Data & Dames
British Women Writers & Information Technology
As a study of women writers through a survey of significant poetry, drama, fiction, nonfiction, and/or film, this course focused on eighteenth- and nineteenth-century women poets, novelists, journalists, and life writers whose work addresses the British empire and issues of data, including but not limited to data collection, numbers, science, journalism, health, and finance.
The goals of this class were threefold: recover and expand knowledge about women’s contributions to information science and related social activism, consider and question what constitutes data and the role of the observer in data collection, and conduct and evaluate our own original research on women writers in the course. In working towards these goals, the class required close readings of primary texts and secondary texts from academia and popular culture.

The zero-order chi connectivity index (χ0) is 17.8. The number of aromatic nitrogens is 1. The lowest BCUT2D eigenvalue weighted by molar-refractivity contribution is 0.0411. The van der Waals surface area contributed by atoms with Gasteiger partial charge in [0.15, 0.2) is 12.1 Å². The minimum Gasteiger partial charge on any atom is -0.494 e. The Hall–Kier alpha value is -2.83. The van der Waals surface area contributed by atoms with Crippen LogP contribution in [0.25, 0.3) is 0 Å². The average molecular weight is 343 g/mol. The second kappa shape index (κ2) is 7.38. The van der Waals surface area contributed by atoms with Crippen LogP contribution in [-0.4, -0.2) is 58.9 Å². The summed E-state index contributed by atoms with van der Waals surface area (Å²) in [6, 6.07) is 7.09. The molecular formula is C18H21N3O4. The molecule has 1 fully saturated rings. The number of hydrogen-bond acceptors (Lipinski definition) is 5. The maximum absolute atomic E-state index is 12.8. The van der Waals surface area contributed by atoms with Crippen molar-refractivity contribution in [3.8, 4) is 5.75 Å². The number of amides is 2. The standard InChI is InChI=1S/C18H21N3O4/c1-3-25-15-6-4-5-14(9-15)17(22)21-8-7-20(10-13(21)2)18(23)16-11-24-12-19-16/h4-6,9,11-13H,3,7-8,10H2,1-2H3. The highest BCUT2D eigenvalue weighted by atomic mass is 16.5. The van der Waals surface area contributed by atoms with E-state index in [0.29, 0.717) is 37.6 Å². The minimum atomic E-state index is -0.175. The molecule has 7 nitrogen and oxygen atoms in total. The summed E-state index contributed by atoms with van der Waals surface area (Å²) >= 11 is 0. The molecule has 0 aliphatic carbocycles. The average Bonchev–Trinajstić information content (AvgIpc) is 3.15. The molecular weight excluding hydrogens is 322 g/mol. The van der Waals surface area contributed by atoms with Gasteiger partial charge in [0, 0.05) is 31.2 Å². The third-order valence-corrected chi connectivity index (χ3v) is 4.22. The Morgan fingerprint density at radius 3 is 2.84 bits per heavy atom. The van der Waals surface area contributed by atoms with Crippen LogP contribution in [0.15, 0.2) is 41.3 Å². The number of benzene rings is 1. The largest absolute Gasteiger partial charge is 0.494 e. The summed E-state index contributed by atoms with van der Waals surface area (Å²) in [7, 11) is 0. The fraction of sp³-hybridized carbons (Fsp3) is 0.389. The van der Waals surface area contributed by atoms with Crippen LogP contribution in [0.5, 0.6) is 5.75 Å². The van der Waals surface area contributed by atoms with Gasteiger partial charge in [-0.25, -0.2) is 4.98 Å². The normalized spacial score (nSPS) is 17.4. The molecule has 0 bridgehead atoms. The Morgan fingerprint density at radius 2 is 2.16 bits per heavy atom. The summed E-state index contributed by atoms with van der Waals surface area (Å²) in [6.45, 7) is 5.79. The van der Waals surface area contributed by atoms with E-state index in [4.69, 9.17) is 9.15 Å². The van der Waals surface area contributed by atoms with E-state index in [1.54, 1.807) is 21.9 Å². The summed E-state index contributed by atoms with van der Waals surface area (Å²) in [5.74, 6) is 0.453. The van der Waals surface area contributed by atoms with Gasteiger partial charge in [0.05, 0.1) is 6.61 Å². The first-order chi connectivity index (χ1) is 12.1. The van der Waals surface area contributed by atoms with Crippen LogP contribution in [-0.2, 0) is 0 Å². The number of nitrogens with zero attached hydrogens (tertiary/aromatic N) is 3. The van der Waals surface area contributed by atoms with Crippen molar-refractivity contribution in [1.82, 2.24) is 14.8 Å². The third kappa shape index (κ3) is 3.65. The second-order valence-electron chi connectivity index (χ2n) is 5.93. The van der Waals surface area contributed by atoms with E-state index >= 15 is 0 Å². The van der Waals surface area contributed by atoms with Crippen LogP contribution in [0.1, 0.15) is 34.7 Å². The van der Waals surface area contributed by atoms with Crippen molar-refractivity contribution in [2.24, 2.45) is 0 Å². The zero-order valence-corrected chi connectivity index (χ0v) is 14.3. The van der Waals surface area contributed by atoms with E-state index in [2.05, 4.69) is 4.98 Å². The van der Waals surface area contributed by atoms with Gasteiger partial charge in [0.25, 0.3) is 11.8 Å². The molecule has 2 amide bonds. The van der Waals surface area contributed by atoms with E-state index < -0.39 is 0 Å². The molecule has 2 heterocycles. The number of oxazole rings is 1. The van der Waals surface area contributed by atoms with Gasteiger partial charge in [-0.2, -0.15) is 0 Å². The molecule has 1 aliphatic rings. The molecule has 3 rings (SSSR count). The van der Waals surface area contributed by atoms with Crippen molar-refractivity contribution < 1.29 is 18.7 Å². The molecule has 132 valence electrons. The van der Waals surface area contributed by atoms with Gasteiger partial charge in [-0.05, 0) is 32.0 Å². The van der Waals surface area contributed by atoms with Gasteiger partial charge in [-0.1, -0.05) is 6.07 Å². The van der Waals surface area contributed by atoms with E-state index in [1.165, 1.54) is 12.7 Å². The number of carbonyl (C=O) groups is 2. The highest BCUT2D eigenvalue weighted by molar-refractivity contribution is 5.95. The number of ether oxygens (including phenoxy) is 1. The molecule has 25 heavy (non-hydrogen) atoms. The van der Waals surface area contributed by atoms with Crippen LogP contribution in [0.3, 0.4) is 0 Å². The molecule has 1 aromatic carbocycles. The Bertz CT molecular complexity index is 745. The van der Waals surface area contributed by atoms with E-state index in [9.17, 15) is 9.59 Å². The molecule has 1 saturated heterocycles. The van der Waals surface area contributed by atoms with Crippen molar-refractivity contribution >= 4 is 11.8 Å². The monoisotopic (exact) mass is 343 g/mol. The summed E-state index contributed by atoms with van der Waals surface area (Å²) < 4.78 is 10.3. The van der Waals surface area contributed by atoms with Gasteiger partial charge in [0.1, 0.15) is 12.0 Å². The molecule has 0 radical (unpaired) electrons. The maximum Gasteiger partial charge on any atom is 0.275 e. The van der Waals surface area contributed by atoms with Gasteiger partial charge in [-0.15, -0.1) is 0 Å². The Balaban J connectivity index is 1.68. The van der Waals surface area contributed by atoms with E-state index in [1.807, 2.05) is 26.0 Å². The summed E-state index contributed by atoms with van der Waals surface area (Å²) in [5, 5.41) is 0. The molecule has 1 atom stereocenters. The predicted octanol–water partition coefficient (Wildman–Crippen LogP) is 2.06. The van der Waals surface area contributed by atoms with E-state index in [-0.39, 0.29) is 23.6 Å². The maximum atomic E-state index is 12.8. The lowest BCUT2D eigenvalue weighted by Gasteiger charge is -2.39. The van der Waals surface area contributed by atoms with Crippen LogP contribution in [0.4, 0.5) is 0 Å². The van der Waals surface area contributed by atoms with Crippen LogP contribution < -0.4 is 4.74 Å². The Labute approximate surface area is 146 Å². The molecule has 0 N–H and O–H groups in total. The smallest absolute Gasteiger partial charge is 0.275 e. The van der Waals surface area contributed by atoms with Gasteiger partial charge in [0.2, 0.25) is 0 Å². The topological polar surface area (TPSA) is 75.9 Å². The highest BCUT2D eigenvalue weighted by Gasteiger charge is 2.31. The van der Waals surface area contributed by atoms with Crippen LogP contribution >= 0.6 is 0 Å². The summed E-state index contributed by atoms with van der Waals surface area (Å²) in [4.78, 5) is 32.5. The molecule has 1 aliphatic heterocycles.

In working towards these goals, the class required close readings of primary texts and secondary texts from academia and popular culture. Speaking to the course’s theme of data and information, class projects included creating Pinterest visual bibliography and using a listicle analyze education in Mary Shelley’s Frankenstein.
A few of the Frankenstein listicles:
For the final project, the students contributed articles and social media feeds to our very own virtual Victorian newspaper and submitted analytical and reflective essays on their chosen texts and authors: https://enggsw279fall2016.wordpress.com/.